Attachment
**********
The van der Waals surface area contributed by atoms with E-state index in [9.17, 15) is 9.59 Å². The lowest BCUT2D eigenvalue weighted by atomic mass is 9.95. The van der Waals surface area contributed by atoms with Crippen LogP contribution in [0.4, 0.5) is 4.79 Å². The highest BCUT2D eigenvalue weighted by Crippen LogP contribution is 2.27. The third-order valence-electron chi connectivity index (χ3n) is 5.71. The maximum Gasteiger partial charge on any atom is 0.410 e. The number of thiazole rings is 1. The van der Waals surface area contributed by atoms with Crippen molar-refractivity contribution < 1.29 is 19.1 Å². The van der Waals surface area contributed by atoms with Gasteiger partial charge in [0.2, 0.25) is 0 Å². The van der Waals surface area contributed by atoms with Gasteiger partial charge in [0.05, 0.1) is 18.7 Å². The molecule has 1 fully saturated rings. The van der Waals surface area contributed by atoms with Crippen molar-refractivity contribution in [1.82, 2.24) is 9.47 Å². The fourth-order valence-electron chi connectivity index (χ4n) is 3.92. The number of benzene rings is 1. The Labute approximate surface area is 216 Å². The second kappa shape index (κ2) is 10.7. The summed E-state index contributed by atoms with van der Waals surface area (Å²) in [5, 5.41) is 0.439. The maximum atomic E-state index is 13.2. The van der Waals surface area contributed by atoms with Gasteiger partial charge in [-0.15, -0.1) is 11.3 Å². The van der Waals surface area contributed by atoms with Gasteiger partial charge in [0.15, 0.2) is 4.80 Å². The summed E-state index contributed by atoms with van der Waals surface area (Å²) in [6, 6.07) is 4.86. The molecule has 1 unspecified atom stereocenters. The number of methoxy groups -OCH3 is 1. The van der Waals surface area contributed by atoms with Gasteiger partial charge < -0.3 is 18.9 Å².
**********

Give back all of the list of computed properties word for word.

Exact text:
The van der Waals surface area contributed by atoms with E-state index in [9.17, 15) is 9.59 Å². The lowest BCUT2D eigenvalue weighted by atomic mass is 9.95. The van der Waals surface area contributed by atoms with Crippen LogP contribution in [0.4, 0.5) is 4.79 Å². The highest BCUT2D eigenvalue weighted by Crippen LogP contribution is 2.27. The third-order valence-electron chi connectivity index (χ3n) is 5.71. The maximum Gasteiger partial charge on any atom is 0.410 e. The number of thiazole rings is 1. The van der Waals surface area contributed by atoms with Crippen molar-refractivity contribution < 1.29 is 19.1 Å². The van der Waals surface area contributed by atoms with Gasteiger partial charge in [0.2, 0.25) is 0 Å². The van der Waals surface area contributed by atoms with Gasteiger partial charge in [0.05, 0.1) is 18.7 Å². The molecule has 1 fully saturated rings. The van der Waals surface area contributed by atoms with Crippen molar-refractivity contribution in [1.82, 2.24) is 9.47 Å². The fourth-order valence-electron chi connectivity index (χ4n) is 3.92. The number of benzene rings is 1. The Labute approximate surface area is 216 Å². The second kappa shape index (κ2) is 10.7. The summed E-state index contributed by atoms with van der Waals surface area (Å²) in [5, 5.41) is 0.439. The maximum atomic E-state index is 13.2. The van der Waals surface area contributed by atoms with Gasteiger partial charge in [-0.15, -0.1) is 11.3 Å². The van der Waals surface area contributed by atoms with Gasteiger partial charge in [0.15, 0.2) is 4.80 Å². The summed E-state index contributed by atoms with van der Waals surface area (Å²) in [6, 6.07) is 4.86. The molecule has 1 unspecified atom stereocenters. The number of methoxy groups -OCH3 is 1. The van der Waals surface area contributed by atoms with Gasteiger partial charge < -0.3 is 18.9 Å².